Construction work has commenced on what is anticipated to be the world’s largest Ramayan temple in Bihar’s East Champaran district. The ambitious project, undertaken by the Mahavir Temple Trust, began on June 20 with the foundation stone being laid by former IPS officer Acharya Kishor Kunal and former Chief Justice of Rajasthan High Court, Justice S. N. Jha, among others.
The Viraat Ramayan temple, a three-storeyed structure, is expected to be completed by the end of 2025 at an estimated cost of ₹500 crore. It will surpass the height of the renowned 12th-century Angkor Wat temple complex in Cambodia. The temple will occupy a sprawling 3.76 lakh sq. ft. of land in the Kaithwalia-Bahuara villages, located along the Kesaria-Chakia road, approximately 120 km from Patna, the capital of Bihar.
Featuring 12 impressive domes, with the tallest reaching a height of 270 ft, the temple will also encompass 22 sanctum sanctorums dedicated to various deities. Additionally, the complex will house marriage halls and guest accommodations. The temple itself will stretch over 2,800 ft in length, 1,400 ft in width, and stand at a towering height of 405 ft.
An extraordinary element of the temple will be a 33-ft-high black granite Shivling, weighing a staggering 200 tonnes. This remarkable Shivling is being crafted in Mahabalipuram, near Chennai, and upon completion, it will be recognized as the world’s largest Shivling. The installation of the Shivling is scheduled to coincide with Mahashivratri in 2025. With a seating capacity of 20,000 people, the temple aims to accommodate a significant number of devotees at a time.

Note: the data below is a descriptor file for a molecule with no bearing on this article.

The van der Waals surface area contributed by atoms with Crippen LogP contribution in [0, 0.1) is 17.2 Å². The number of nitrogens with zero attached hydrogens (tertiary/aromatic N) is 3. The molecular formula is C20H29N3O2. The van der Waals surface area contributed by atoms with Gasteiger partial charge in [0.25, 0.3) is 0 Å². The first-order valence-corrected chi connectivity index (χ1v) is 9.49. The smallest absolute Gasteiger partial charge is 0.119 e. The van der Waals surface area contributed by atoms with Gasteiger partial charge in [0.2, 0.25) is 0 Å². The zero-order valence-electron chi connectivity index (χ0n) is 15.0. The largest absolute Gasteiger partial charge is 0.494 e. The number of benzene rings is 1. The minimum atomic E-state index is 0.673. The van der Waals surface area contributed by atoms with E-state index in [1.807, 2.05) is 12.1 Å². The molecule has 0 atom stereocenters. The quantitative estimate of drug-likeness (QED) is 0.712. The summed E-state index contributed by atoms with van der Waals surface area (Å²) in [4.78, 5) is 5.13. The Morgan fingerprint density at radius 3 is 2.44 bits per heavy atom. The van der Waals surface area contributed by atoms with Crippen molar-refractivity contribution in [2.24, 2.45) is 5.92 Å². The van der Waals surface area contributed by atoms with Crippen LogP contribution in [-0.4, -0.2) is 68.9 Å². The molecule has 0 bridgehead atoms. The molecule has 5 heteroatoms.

The architecture of the world’s largest Ramayan temple draws inspiration from renowned structures such as the Angkor Wat complex in Cambodia, the Ramanathaswami temple in Rameshwaram, and the Meenakshi Sundareshwarar temple in Madurai, all known for their architectural grandeur and spiritual significance.
The commencement of construction on this monumental temple marks a significant milestone in Bihar’s religious and cultural landscape. As the project progresses, it promises to attract devotees and admirers from around the world, further enriching the region’s heritage and offering a sacred space for spiritual contemplation and devotion.